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Moses Gates’s Hidden Cities is a thrilling romp through the underworlds (and sometimes the highest heights) of cities we think we know. From the first sentence, he has the reader in his grip. Gates leads the reader into dark subway tunnels, navigates labyrinthian catacombs, scales towering historical landmarks, and splashes through ancient sewers. It is truly an adventure, but along the way readers are also treated to fascinating history lessons and, perhaps just as interestingly, a glimpse into the author’s personal life. Gates’s digressions provide context as to why anyone would do the things he does and add a richness that his story might otherwise lack.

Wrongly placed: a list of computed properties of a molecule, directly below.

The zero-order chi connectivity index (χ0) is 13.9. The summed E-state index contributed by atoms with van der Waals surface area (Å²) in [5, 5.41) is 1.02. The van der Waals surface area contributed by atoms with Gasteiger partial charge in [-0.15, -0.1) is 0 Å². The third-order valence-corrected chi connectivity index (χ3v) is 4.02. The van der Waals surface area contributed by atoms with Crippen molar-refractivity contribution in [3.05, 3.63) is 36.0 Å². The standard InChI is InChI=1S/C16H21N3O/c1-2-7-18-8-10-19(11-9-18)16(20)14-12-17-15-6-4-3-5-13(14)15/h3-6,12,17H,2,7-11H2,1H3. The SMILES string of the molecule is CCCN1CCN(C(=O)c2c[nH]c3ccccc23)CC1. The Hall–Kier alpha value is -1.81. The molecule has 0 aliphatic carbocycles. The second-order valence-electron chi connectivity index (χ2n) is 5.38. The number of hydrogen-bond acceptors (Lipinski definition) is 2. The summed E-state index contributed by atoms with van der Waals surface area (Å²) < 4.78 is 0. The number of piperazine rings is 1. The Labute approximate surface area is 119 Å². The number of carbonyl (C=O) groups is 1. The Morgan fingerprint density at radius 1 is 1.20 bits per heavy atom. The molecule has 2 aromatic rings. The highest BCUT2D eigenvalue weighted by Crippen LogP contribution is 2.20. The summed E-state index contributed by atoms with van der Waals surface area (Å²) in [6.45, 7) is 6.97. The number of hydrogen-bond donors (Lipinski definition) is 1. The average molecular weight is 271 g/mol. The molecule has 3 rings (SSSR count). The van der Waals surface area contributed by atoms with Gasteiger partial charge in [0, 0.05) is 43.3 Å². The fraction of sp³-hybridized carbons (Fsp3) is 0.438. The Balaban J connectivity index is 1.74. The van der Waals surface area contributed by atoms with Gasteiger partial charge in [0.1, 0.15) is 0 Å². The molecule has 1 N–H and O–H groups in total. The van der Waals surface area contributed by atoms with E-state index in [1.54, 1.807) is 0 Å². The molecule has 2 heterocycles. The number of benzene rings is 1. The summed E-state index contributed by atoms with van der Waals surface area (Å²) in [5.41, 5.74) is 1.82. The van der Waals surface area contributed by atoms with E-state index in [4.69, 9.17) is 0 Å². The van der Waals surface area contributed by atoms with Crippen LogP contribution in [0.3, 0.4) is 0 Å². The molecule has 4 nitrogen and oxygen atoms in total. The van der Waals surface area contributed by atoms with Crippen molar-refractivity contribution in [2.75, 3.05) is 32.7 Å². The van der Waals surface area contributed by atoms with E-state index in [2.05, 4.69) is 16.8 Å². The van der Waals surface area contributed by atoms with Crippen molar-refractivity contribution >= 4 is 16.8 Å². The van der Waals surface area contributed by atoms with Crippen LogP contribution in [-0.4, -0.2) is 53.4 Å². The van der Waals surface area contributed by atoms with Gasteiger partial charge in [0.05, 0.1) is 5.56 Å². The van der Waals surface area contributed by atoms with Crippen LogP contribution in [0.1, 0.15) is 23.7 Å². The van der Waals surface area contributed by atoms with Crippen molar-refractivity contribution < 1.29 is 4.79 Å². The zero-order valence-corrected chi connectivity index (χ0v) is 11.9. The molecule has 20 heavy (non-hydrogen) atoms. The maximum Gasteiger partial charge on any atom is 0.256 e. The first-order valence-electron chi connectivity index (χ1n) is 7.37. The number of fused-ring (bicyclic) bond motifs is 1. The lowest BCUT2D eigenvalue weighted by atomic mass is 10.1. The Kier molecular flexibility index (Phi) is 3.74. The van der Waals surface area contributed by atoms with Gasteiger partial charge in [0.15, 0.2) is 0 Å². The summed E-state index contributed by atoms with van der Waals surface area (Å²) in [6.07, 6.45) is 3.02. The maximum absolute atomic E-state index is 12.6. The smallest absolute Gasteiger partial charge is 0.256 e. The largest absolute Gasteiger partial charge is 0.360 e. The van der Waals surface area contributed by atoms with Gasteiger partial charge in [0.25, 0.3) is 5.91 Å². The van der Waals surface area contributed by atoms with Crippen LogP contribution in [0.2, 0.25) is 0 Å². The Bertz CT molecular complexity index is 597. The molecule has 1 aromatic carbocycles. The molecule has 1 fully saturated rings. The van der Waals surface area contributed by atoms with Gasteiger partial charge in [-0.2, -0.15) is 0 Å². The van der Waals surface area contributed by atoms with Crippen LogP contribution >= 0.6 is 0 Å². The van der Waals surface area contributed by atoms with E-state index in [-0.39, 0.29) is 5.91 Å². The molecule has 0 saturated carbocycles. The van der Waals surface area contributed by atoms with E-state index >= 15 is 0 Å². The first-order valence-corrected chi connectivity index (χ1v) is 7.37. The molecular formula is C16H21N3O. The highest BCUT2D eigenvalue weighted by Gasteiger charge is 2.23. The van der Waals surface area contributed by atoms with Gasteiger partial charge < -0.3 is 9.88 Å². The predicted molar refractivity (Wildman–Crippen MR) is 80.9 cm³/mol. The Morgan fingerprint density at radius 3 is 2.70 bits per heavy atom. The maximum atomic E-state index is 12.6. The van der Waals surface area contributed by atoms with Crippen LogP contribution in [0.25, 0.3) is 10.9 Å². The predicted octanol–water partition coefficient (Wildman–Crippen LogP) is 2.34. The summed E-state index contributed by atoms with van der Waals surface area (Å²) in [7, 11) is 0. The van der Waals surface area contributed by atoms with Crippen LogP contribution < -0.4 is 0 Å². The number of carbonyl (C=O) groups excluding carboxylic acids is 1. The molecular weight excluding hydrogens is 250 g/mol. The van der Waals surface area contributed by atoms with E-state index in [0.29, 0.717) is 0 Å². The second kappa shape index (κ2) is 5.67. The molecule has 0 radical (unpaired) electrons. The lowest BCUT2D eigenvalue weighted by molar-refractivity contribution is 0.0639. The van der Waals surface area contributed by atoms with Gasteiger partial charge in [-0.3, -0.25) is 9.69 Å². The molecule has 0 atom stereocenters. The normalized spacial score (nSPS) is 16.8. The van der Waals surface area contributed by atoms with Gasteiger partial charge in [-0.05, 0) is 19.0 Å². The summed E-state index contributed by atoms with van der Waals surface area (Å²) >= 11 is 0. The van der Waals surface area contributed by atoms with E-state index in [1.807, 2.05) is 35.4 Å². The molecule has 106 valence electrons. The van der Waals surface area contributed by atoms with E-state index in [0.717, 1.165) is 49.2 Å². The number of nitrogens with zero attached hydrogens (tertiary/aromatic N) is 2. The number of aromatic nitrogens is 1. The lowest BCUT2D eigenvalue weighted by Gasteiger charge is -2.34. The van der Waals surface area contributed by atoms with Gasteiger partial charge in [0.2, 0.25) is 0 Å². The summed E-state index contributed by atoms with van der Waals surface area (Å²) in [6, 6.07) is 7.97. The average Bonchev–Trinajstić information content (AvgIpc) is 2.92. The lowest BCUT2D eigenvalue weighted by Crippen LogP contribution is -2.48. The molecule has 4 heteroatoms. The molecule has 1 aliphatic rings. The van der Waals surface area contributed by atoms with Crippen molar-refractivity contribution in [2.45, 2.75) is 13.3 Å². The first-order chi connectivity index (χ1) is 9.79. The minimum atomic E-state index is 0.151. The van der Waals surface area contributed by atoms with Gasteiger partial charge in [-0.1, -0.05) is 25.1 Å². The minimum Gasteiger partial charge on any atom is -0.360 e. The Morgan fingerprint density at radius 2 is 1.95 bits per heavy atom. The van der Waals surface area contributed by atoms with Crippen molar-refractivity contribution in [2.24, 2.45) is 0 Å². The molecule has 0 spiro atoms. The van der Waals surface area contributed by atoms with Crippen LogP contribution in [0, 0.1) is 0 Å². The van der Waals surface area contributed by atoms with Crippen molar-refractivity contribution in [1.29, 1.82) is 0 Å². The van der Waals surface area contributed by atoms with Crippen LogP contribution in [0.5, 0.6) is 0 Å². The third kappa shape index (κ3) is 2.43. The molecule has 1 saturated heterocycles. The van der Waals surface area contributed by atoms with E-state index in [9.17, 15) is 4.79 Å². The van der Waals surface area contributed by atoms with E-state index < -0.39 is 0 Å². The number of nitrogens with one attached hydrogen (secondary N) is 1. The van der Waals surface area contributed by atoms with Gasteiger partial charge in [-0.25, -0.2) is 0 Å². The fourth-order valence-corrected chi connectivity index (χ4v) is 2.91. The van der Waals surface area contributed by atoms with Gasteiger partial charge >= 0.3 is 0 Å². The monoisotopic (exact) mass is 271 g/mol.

It’s a fun read, though at times I found myself inwardly giving a schoolmarm-ish tut and shaking my head in disapproval (stepping past “No Entry” signs? Be still, my rule-following heart!). More often, however, I rejoiced to know that somewhere someone, with no harm intended, is exploring worlds that exist just out of reach and of which most of us are utterly unaware. Hidden Cities reminds us that no matter how jaded we may be, the world will always hold something new for those who look.